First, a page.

The rulemaking function of federal regulatory agencies is typically accomplished today through “e-rulemaking”: that is, through “‘the use of digital technologies in the development and implementation of regulations,’ before or during the informal rulemaking process, i.e., notice-and-comment rulemaking under the Administrative Procedure Act (APA).”1 The website www.regulations.gov centralizes much e-...
Agency Innovations in e-Rulemaking
Project Stages:1. Gather ideas - Completed
2. Select ideas - Completed
3. Council approval - Completed
4. Picking a researcher - Completed
5. Committee consideration - Completed
6. Back to the council - Completed
7. Consideration by the full conference - Completed
8. Implementation - Current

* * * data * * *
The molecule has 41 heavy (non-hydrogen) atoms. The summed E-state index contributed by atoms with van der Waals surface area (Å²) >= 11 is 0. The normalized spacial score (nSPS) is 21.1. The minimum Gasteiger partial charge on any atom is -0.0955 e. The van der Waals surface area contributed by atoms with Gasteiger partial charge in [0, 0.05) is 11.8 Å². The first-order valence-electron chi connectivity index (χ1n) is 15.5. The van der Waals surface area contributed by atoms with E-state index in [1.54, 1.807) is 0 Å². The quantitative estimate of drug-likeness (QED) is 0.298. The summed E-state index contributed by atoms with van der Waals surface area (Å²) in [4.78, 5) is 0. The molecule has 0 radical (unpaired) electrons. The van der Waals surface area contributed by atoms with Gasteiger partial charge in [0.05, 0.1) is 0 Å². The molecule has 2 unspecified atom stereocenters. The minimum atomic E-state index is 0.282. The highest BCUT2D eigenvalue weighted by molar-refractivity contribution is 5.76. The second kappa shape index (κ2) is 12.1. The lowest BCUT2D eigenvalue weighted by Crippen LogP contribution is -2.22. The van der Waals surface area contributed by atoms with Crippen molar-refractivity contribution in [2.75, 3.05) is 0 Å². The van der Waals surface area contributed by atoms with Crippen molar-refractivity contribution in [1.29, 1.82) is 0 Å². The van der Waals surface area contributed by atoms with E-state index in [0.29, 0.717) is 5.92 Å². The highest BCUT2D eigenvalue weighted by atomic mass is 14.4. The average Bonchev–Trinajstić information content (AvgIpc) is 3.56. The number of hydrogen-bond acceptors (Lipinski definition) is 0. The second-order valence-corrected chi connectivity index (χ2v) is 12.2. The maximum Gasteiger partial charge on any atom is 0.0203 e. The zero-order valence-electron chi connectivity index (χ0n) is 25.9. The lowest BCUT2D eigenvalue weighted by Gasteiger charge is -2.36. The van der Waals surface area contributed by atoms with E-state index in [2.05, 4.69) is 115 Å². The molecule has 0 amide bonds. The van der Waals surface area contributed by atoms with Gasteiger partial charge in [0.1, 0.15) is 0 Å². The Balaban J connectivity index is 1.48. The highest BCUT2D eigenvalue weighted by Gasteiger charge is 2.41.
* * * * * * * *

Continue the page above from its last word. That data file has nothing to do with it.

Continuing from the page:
Traditionally, the notice-and-comment rulemaking process required by 5 U.S.C. § 553 was conducted on paper: the government issued a paper notice and the public submitted paper comments. Today it seems obvious that notice should be issued, and comments received, electronically, over the Internet. In 2002, the Office of Management and Budget determined that the government should create a single electronic system for receiving public comments on agency rules. The resulting system consists of three parts: the Federal Docket Management System (FDMS), which is the database that contains electronic versions of rulemaking documents; fdms.gov, which is the secure interface via which government agencies access the database; and regulations.gov, which is the open interface via which the public submits comments and accesses publicly-available documents in the database. All executive agencies are required to use FDMS. Some independent agencies use FDMS and some have their own electronic systems. The Conference reviewed innovations and experiments in e-Rulemaking at federal agencies. The report surveys existing e-Rulemaking practices at federal agencies and identifies useful innovations and best practices that might be spread to other agencies.